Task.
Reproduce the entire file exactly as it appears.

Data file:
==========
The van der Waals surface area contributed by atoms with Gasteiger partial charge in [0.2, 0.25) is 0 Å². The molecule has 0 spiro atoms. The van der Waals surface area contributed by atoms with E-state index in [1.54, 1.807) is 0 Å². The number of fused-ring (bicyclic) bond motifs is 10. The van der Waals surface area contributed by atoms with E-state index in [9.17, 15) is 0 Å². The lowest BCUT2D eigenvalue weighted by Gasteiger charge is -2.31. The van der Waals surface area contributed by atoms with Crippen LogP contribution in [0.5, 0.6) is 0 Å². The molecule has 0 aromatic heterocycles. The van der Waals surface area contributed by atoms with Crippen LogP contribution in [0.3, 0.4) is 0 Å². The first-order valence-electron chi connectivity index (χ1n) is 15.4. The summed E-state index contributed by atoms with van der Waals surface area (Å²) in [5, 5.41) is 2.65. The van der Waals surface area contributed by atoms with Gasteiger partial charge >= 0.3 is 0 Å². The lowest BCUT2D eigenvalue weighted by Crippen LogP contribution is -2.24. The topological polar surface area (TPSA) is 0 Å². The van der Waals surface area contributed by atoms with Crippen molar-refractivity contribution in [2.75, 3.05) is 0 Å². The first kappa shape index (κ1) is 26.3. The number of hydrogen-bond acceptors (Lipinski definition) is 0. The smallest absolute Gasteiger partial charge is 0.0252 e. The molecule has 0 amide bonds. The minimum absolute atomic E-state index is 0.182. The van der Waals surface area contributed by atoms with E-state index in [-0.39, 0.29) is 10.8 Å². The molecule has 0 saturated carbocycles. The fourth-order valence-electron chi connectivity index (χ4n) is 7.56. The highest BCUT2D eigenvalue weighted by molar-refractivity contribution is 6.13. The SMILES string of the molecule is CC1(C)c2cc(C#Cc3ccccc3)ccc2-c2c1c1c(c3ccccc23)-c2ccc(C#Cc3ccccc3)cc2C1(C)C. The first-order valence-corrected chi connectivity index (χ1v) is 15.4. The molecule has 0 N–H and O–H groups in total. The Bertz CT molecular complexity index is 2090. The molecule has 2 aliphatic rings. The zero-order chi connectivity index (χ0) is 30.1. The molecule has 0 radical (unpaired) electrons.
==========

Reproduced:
The van der Waals surface area contributed by atoms with Gasteiger partial charge in [0.2, 0.25) is 0 Å². The molecule has 0 spiro atoms. The van der Waals surface area contributed by atoms with E-state index in [1.54, 1.807) is 0 Å². The number of fused-ring (bicyclic) bond motifs is 10. The van der Waals surface area contributed by atoms with E-state index in [9.17, 15) is 0 Å². The lowest BCUT2D eigenvalue weighted by Gasteiger charge is -2.31. The van der Waals surface area contributed by atoms with Crippen LogP contribution in [0.5, 0.6) is 0 Å². The molecule has 0 aromatic heterocycles. The van der Waals surface area contributed by atoms with Crippen LogP contribution in [0.3, 0.4) is 0 Å². The first-order valence-electron chi connectivity index (χ1n) is 15.4. The summed E-state index contributed by atoms with van der Waals surface area (Å²) in [5, 5.41) is 2.65. The van der Waals surface area contributed by atoms with Gasteiger partial charge >= 0.3 is 0 Å². The lowest BCUT2D eigenvalue weighted by Crippen LogP contribution is -2.24. The topological polar surface area (TPSA) is 0 Å². The van der Waals surface area contributed by atoms with Crippen molar-refractivity contribution in [2.75, 3.05) is 0 Å². The first kappa shape index (κ1) is 26.3. The number of hydrogen-bond acceptors (Lipinski definition) is 0. The smallest absolute Gasteiger partial charge is 0.0252 e. The molecule has 0 amide bonds. The minimum absolute atomic E-state index is 0.182. The van der Waals surface area contributed by atoms with E-state index in [-0.39, 0.29) is 10.8 Å². The molecule has 0 saturated carbocycles. The fourth-order valence-electron chi connectivity index (χ4n) is 7.56. The highest BCUT2D eigenvalue weighted by molar-refractivity contribution is 6.13. The SMILES string of the molecule is CC1(C)c2cc(C#Cc3ccccc3)ccc2-c2c1c1c(c3ccccc23)-c2ccc(C#Cc3ccccc3)cc2C1(C)C. The first-order valence-corrected chi connectivity index (χ1v) is 15.4. The molecule has 0 N–H and O–H groups in total. The Bertz CT molecular complexity index is 2090. The molecule has 2 aliphatic rings. The zero-order chi connectivity index (χ0) is 30.1. The molecule has 0 radical (unpaired) electrons.